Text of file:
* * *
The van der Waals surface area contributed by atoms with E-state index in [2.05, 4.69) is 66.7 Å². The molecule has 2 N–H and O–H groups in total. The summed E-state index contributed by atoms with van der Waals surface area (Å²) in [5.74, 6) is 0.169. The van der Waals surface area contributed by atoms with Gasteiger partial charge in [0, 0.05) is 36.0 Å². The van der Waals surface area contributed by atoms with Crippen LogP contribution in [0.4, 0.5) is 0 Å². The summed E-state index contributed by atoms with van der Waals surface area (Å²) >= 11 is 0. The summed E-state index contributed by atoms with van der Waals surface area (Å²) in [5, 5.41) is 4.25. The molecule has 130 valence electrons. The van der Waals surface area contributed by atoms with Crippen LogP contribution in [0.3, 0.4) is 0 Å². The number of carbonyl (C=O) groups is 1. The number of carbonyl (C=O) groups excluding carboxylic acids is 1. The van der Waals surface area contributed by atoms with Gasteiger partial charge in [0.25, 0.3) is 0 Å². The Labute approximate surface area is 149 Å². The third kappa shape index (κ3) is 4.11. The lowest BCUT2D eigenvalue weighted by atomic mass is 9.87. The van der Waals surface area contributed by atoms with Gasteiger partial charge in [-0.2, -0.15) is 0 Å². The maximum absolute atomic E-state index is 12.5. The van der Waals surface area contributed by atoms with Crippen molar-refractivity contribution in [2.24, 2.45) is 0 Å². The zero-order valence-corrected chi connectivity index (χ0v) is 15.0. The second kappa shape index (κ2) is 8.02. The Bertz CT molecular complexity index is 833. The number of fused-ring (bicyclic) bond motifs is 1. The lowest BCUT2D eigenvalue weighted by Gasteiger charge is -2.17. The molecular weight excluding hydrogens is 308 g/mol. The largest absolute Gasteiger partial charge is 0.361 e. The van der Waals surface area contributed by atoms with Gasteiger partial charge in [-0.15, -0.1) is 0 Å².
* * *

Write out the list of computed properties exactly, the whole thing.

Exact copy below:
The van der Waals surface area contributed by atoms with E-state index in [2.05, 4.69) is 66.7 Å². The molecule has 2 N–H and O–H groups in total. The summed E-state index contributed by atoms with van der Waals surface area (Å²) in [5.74, 6) is 0.169. The van der Waals surface area contributed by atoms with Gasteiger partial charge in [0, 0.05) is 36.0 Å². The van der Waals surface area contributed by atoms with Crippen LogP contribution in [0.4, 0.5) is 0 Å². The summed E-state index contributed by atoms with van der Waals surface area (Å²) >= 11 is 0. The summed E-state index contributed by atoms with van der Waals surface area (Å²) in [5, 5.41) is 4.25. The molecule has 130 valence electrons. The van der Waals surface area contributed by atoms with Crippen LogP contribution in [0.3, 0.4) is 0 Å². The number of carbonyl (C=O) groups is 1. The number of carbonyl (C=O) groups excluding carboxylic acids is 1. The van der Waals surface area contributed by atoms with Gasteiger partial charge in [0.25, 0.3) is 0 Å². The Labute approximate surface area is 149 Å². The third kappa shape index (κ3) is 4.11. The lowest BCUT2D eigenvalue weighted by atomic mass is 9.87. The van der Waals surface area contributed by atoms with Gasteiger partial charge in [-0.2, -0.15) is 0 Å². The maximum absolute atomic E-state index is 12.5. The van der Waals surface area contributed by atoms with Crippen molar-refractivity contribution in [2.24, 2.45) is 0 Å². The zero-order valence-corrected chi connectivity index (χ0v) is 15.0. The second kappa shape index (κ2) is 8.02. The Bertz CT molecular complexity index is 833. The number of fused-ring (bicyclic) bond motifs is 1. The lowest BCUT2D eigenvalue weighted by Gasteiger charge is -2.17. The molecular weight excluding hydrogens is 308 g/mol. The largest absolute Gasteiger partial charge is 0.361 e. The van der Waals surface area contributed by atoms with Gasteiger partial charge in [-0.15, -0.1) is 0 Å².